p38mapk and MEK1/2 inhibition contribute to cellular oxidant injury after hypoxia

Charles S. Powell, Marcienne M. Wright, Robert Jackson

Research output: Contribution to journalArticle

12 Citations (Scopus)

Abstract

Lung epithelial cells produce increased reactive oxygen species (ROS) after hypoxia exposure, and they are more susceptible after hypoxia to injury by agents that generate superoxide [O2-; e.g., 2,3-dimethoxy-1,4-naphthoquinone (DMNQ)]. Cellular GSH and MnSOD both decrease in hypoxic lung epithelial cells, altering the redox state. Because ROS participate in signaling pathways involved in cell death or survival, we tested the hypothesis that mitogen-activated protein kinases (MAPK) were involved in a protective response against cellular injury during reoxygenation. Human lung epithelial A549 cells were incubated in hypoxia (<1% O2 for 24 h) and then reoxygenated by return to air. p38mapk and MKK3 phosphorylation both decreased after hypoxia. During reoxygenation, cells were incubated with DMNQ (0-50 μM), a redox cycling quinone that produces O 2-. Hypoxia preexposure significantly increased epithelial cell lysis resulting from DMNQ. Addition of the p38mapk inhibitors SB-202190 or SB-203580 markedly increased cytotoxicity, as did the mitogen/extracellular signal-regulated kinase (MEK) 1/2 inhibitor PD-98059 (all 10 μM), suggesting a protective effect of downstream molecules activated by the kinases. Transfection of A549 cells with a dominant active MKK3 plasmid (MKK3[Glu]) partially inhibited cytolysis resulting from DMNQ, whereas the inactive MKK3 plasmid (MKK3[Ala]) had less evident protective effects. Stress-related signaling pathways in epithelial cells are modulated by hypoxia and confer protection from reoxygenation, since hypoxia and chemical inhibition of p38mapk and MEK1/2 similarly increase cytolysis resulting from O2-.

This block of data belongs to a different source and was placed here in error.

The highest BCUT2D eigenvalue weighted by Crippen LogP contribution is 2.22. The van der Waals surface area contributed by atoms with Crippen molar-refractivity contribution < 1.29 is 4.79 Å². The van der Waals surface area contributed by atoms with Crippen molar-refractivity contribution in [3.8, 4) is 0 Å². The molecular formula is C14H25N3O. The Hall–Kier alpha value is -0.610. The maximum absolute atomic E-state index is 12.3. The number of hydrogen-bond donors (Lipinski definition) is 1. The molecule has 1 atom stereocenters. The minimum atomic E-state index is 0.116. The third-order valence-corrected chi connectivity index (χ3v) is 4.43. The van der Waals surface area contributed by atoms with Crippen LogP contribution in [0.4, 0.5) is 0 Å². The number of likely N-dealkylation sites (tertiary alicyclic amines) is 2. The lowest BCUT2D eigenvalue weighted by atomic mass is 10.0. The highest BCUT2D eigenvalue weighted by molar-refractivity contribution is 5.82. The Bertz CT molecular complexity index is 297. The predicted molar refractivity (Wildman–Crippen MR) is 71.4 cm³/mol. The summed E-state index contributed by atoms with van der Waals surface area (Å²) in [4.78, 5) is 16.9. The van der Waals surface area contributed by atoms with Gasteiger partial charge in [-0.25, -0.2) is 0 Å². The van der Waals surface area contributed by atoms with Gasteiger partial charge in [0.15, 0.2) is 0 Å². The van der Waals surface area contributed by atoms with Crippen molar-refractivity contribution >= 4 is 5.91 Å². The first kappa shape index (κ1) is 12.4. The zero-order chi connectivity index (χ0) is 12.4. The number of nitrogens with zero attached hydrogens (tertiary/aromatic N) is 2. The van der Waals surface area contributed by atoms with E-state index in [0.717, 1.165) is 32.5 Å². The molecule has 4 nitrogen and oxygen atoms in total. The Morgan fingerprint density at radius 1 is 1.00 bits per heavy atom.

Original languageEnglish
JournalAmerican Journal of Physiology - Lung Cellular and Molecular Physiology
Volume286
Issue number4 30-4
StatePublished - Apr 1 2004
Externally publishedYes

Fingerprint

Oxidants
Epithelial Cells
Wounds and Injuries
Lung
Oxidation-Reduction
Reactive Oxygen Species
Plasmids
Cell Hypoxia
Mitogen-Activated Protein Kinase 3
Mitogen-Activated Protein Kinase Kinases
Mitogen-Activated Protein Kinases
Mitogens
Superoxides
Transfection
Hypoxia
Cell Survival
Cell Death
Phosphotransferases
Air
Phosphorylation

Keywords

  • Alveolar epithelium
  • Hypoxia
  • Mitogen-activated protein kinase
  • Mitogen/extracellular signal-regulated kinase
  • Reoxygenation

ASJC Scopus subject areas

  • Pulmonary and Respiratory Medicine
  • Cell Biology
  • Physiology

Cite this

p38mapk and MEK1/2 inhibition contribute to cellular oxidant injury after hypoxia. / Powell, Charles S.; Wright, Marcienne M.; Jackson, Robert.

In: American Journal of Physiology - Lung Cellular and Molecular Physiology, Vol. 286, No. 4 30-4, 01.04.2004.

Research output: Contribution to journalArticle

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